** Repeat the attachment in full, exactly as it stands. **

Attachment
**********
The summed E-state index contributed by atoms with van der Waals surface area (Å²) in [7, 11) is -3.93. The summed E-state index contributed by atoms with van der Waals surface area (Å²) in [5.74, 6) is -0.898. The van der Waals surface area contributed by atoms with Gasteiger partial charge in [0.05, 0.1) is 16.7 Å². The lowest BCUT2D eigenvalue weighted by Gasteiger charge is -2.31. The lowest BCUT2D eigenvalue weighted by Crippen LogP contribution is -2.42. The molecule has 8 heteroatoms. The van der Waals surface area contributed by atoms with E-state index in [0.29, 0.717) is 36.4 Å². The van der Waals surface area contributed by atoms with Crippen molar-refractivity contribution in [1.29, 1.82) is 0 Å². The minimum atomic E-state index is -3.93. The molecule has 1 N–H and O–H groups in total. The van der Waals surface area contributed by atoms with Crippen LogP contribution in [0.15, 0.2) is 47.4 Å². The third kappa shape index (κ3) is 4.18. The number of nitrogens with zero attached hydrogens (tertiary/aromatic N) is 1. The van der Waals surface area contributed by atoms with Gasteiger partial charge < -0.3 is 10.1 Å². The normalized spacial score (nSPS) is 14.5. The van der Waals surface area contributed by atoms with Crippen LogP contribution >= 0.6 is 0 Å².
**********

The summed E-state index contributed by atoms with van der Waals surface area (Å²) in [7, 11) is -3.93. The summed E-state index contributed by atoms with van der Waals surface area (Å²) in [5.74, 6) is -0.898. The van der Waals surface area contributed by atoms with Gasteiger partial charge in [0.05, 0.1) is 16.7 Å². The lowest BCUT2D eigenvalue weighted by Gasteiger charge is -2.31. The lowest BCUT2D eigenvalue weighted by Crippen LogP contribution is -2.42. The molecule has 8 heteroatoms. The van der Waals surface area contributed by atoms with E-state index in [0.29, 0.717) is 36.4 Å². The van der Waals surface area contributed by atoms with Crippen molar-refractivity contribution in [1.29, 1.82) is 0 Å². The minimum atomic E-state index is -3.93. The molecule has 1 N–H and O–H groups in total. The van der Waals surface area contributed by atoms with Crippen LogP contribution in [0.15, 0.2) is 47.4 Å². The third kappa shape index (κ3) is 4.18. The number of nitrogens with zero attached hydrogens (tertiary/aromatic N) is 1. The van der Waals surface area contributed by atoms with Gasteiger partial charge < -0.3 is 10.1 Å². The normalized spacial score (nSPS) is 14.5. The van der Waals surface area contributed by atoms with Crippen LogP contribution >= 0.6 is 0 Å².